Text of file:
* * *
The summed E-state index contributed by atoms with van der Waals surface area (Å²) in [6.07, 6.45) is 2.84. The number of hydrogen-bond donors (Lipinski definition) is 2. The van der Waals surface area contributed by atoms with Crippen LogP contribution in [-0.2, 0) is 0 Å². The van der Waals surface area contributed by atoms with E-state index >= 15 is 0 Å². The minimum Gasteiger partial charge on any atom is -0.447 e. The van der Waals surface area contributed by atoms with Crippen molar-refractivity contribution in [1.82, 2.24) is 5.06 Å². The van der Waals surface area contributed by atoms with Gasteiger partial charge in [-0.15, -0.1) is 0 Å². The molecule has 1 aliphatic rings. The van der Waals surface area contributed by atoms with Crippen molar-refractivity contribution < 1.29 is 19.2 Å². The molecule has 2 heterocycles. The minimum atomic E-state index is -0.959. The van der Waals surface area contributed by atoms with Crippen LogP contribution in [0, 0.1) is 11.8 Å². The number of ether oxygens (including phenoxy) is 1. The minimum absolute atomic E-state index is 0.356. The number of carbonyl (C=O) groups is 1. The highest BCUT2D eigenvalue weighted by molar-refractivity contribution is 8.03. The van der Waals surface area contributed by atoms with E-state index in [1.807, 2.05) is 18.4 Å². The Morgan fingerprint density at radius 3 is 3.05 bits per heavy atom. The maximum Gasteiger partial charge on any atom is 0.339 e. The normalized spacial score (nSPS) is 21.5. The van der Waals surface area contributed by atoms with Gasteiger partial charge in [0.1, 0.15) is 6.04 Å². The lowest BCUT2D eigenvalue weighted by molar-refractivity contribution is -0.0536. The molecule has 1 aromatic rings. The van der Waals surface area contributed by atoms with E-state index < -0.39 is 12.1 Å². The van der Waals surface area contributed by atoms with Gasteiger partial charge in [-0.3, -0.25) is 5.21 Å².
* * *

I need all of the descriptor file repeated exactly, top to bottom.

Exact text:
The summed E-state index contributed by atoms with van der Waals surface area (Å²) in [6.07, 6.45) is 2.84. The number of hydrogen-bond donors (Lipinski definition) is 2. The van der Waals surface area contributed by atoms with Crippen LogP contribution in [-0.2, 0) is 0 Å². The van der Waals surface area contributed by atoms with E-state index >= 15 is 0 Å². The minimum Gasteiger partial charge on any atom is -0.447 e. The van der Waals surface area contributed by atoms with Crippen molar-refractivity contribution in [1.82, 2.24) is 5.06 Å². The van der Waals surface area contributed by atoms with Gasteiger partial charge in [-0.15, -0.1) is 0 Å². The molecule has 1 aliphatic rings. The van der Waals surface area contributed by atoms with Crippen molar-refractivity contribution < 1.29 is 19.2 Å². The molecule has 2 heterocycles. The minimum atomic E-state index is -0.959. The van der Waals surface area contributed by atoms with Crippen LogP contribution in [0, 0.1) is 11.8 Å². The number of ether oxygens (including phenoxy) is 1. The minimum absolute atomic E-state index is 0.356. The number of carbonyl (C=O) groups is 1. The highest BCUT2D eigenvalue weighted by molar-refractivity contribution is 8.03. The van der Waals surface area contributed by atoms with E-state index in [1.807, 2.05) is 18.4 Å². The Morgan fingerprint density at radius 3 is 3.05 bits per heavy atom. The maximum Gasteiger partial charge on any atom is 0.339 e. The normalized spacial score (nSPS) is 21.5. The van der Waals surface area contributed by atoms with Gasteiger partial charge in [0.1, 0.15) is 6.04 Å². The lowest BCUT2D eigenvalue weighted by molar-refractivity contribution is -0.0536. The molecule has 1 aromatic rings. The van der Waals surface area contributed by atoms with E-state index < -0.39 is 12.1 Å². The van der Waals surface area contributed by atoms with Gasteiger partial charge in [-0.3, -0.25) is 5.21 Å².